Dior and I2015
Dior and I (2015)
Critic Consensus: Dior and I will obviously appeal to fashion fans, but this beautifully tailored documentary may draw in even the least sartorially inclined.
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Critic Reviews for Dior and I
The movie, not to mention the company, deserves praise for showing the challenges as well as the triumphs; "Dior and I" doesn't shy away from conflicts when they arise. This isn't marketing material. It's a real look at a fascinating line of work.
A few gauzy montages of black-and-white archival footage glorify the fashion house's founder and namesake, providing a welcome interruption to all the self-serving confessionals and stage-managed conflicts.
The documentary offers a privileged behind-the-scenes look at the workings of a business. It's also about the difficulties of the creative process, the running of an organization, and the adjustments that must be made when a new boss is in town.
We get no sense that Simons is invested in the work, or concerned about what's at stake for his personal reputation, or has any insight into what he does with his time to balance what presumably are many other responsibilities and pressures.
If the ungodly star-driven media frenzy that surrounds the spring collections of the great Paris houses like Christian Dior is the public face of designer fashion, "Dior and I" shows us that what goes on behind the scenes is even more intriguing.
Audience Reviews for Dior and I
It offers us an interesting look into the fashion house Christian Dior by showing the backstage of the stressful creation of Belgian designer Raf Simons' first haute-couture collection, yet I guess it will please more those who work in the business and fashion buffs in general.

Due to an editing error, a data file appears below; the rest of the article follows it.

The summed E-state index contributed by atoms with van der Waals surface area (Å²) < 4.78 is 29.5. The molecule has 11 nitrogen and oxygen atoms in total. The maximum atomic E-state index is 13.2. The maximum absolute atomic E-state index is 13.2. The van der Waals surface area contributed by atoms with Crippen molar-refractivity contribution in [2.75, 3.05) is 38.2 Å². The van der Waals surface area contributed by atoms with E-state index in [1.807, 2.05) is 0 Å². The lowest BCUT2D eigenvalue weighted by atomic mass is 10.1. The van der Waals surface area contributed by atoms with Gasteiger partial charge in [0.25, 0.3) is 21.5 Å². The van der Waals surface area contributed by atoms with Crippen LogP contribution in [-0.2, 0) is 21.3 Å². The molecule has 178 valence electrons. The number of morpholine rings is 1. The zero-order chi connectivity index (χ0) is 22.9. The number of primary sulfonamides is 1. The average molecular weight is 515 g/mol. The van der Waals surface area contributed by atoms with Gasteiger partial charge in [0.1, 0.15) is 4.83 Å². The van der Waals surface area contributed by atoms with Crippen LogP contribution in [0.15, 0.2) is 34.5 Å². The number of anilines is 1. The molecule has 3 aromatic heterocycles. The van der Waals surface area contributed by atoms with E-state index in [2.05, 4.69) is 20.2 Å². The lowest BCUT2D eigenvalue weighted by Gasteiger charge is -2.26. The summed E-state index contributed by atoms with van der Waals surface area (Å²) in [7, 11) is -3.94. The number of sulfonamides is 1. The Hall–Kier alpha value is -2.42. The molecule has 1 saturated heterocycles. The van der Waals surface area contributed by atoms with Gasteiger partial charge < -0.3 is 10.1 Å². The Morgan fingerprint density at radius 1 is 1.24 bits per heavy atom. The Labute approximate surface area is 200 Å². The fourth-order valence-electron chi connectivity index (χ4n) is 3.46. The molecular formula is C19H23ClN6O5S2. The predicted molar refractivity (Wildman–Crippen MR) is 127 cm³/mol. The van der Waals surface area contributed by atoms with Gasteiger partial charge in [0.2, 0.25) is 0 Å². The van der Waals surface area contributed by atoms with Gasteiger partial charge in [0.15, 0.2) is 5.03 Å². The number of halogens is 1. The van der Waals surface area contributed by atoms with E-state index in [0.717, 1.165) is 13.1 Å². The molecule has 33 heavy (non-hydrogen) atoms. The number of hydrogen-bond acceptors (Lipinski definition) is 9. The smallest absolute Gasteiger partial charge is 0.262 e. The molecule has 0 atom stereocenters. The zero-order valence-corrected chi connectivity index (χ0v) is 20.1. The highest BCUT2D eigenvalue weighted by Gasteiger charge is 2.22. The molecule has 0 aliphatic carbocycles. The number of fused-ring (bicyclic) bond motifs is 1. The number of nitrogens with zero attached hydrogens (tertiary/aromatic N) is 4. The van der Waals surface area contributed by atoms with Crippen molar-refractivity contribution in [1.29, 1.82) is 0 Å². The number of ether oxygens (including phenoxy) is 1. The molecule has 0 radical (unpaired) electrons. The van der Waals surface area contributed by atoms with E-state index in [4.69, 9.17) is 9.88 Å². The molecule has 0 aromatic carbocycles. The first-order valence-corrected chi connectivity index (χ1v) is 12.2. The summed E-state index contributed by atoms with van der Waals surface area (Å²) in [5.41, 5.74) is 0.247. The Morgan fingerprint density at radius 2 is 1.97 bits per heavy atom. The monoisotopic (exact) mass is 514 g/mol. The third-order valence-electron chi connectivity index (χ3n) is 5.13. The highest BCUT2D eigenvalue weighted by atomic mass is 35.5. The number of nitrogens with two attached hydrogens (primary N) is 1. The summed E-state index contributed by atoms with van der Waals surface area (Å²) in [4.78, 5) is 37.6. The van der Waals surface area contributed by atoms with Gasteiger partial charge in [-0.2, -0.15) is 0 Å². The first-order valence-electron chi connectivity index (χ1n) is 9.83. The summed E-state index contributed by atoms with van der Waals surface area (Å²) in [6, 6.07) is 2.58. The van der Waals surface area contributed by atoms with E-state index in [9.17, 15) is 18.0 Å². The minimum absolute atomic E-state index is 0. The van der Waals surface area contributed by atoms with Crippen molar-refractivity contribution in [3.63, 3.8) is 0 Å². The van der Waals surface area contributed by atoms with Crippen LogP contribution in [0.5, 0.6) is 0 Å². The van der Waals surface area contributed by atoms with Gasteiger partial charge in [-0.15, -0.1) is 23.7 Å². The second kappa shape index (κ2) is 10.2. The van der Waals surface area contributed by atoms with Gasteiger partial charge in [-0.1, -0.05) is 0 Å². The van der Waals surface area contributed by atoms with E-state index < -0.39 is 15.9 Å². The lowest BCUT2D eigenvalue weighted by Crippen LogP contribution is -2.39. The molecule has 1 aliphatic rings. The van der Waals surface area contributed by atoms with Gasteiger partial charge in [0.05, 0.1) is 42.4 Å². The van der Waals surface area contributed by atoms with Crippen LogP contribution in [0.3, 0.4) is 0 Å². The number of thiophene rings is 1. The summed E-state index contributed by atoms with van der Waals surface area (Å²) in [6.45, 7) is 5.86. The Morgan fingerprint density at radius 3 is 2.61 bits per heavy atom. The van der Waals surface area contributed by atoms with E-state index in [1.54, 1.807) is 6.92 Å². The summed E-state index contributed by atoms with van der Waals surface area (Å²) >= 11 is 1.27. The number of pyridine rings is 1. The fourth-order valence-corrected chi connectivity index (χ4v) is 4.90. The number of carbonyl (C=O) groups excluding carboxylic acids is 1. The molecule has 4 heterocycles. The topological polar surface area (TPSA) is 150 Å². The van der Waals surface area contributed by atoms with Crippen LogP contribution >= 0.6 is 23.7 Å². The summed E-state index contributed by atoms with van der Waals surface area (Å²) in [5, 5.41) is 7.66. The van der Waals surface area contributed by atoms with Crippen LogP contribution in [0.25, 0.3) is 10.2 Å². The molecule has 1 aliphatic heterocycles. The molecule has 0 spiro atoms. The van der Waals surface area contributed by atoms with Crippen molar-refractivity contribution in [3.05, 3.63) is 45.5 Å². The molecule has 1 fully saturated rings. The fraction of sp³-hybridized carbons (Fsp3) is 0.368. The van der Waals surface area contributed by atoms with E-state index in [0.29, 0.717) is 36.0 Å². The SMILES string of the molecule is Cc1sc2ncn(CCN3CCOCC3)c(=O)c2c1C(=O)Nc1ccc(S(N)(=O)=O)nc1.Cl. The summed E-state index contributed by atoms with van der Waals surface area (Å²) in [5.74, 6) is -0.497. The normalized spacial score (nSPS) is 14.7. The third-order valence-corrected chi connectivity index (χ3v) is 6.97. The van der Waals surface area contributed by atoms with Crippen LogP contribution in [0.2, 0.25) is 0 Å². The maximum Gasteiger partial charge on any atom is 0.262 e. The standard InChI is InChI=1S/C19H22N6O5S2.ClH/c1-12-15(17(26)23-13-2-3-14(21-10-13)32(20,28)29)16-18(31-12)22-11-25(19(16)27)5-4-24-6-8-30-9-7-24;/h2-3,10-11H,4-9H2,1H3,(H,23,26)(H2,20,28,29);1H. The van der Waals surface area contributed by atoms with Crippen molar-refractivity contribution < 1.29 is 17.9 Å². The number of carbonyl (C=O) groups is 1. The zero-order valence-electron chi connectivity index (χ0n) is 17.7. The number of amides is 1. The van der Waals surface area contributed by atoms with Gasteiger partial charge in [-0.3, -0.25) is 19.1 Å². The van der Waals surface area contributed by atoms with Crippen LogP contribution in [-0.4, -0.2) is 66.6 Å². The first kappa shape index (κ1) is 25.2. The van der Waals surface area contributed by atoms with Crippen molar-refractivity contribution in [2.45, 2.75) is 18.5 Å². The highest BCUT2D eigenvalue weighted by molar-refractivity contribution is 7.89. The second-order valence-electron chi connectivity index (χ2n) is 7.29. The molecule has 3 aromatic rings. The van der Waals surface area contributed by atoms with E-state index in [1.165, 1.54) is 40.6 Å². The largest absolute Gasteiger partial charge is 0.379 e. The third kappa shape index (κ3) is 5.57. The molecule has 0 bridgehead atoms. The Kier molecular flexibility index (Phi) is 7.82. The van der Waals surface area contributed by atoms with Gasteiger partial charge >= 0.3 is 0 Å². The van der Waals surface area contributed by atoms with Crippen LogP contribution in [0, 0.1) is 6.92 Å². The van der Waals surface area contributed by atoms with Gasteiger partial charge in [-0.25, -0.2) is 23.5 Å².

Could not get enough of this fine documentary, which must help to inspire any creative person wishing to turn their ideas into reality. It is like a manual on how to succeed. Economical, it gives precise insights into the essential creative concepts of the house of Dior, its key workings and personalities. Democratic at least in spirit, it shows the team and the atelier; we see how much of a design and a finished product comes from them, which is in fact a great deal, and is acknowledged as such. The story is technical, intelligent and builds gracefully up to the climax of the fashion show full of emotion and excitement. Along the way, we are shown the tensions of the short deadline, without any trace of hyperbole or hysteria. Dior's legacy is précised; there is a view of his stunning home. The fabrics, designs and models are beautiful, and the show is a spectacle; but the real stars are the collective effort, the love of superb craft, and the organisational skill of all concerned. Anyone who has tried sewing a complicated garment will tell you what a deep well of patience and discipline is needed, and how big therefore is the achievement of the atelier. Not only are there great profits and reputation at stake; everything depends on the participation of everyone. It is a recommendation for the longevity of a person's work and a job for life. We are not told how the profits are shared or what the politics of the house of Dior might be: the fact that mentioning these seems indelicate might of itself say something; and of course they would not be irrelevant in real life. Still, the film should be an object lesson for any management course in organizational behaviour; the Taylorist MBA in particular would benefit (no pun is intended). As a depiction of haute couture, it goes without saying that this film is everything that the recent Laurent film was not. By all means take your son or daughter along with you here; it can only assist their careers, their ability to work with others, their capacity to follow through; and their good taste in people, ambience and clothing. French perfection, with both substance and style.
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